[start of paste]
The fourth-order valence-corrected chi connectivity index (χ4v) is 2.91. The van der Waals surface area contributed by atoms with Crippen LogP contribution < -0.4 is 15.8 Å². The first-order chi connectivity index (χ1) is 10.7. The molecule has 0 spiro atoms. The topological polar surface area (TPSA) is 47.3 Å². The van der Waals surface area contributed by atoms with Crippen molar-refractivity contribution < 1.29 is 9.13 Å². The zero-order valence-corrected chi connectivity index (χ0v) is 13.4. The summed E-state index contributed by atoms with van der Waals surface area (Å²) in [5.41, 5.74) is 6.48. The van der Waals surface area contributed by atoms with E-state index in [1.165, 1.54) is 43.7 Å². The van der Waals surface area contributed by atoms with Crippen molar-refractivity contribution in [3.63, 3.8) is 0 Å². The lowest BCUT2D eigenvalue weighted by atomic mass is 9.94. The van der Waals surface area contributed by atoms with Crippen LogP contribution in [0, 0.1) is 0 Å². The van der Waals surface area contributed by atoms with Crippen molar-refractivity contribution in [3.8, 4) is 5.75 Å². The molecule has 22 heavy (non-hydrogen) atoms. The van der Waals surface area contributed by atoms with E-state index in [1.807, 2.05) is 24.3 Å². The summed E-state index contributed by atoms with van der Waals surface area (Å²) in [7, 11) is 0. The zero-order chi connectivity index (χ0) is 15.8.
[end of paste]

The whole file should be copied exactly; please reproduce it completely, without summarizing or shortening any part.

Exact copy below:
The fourth-order valence-corrected chi connectivity index (χ4v) is 2.91. The van der Waals surface area contributed by atoms with Crippen LogP contribution < -0.4 is 15.8 Å². The first-order chi connectivity index (χ1) is 10.7. The molecule has 0 spiro atoms. The topological polar surface area (TPSA) is 47.3 Å². The van der Waals surface area contributed by atoms with Crippen molar-refractivity contribution < 1.29 is 9.13 Å². The zero-order valence-corrected chi connectivity index (χ0v) is 13.4. The summed E-state index contributed by atoms with van der Waals surface area (Å²) in [5.41, 5.74) is 6.48. The van der Waals surface area contributed by atoms with E-state index in [1.165, 1.54) is 43.7 Å². The van der Waals surface area contributed by atoms with Crippen molar-refractivity contribution in [3.63, 3.8) is 0 Å². The lowest BCUT2D eigenvalue weighted by atomic mass is 9.94. The van der Waals surface area contributed by atoms with Crippen LogP contribution in [0, 0.1) is 0 Å². The van der Waals surface area contributed by atoms with Crippen molar-refractivity contribution in [3.8, 4) is 5.75 Å². The molecule has 22 heavy (non-hydrogen) atoms. The van der Waals surface area contributed by atoms with E-state index in [1.807, 2.05) is 24.3 Å². The summed E-state index contributed by atoms with van der Waals surface area (Å²) in [7, 11) is 0. The zero-order chi connectivity index (χ0) is 15.8.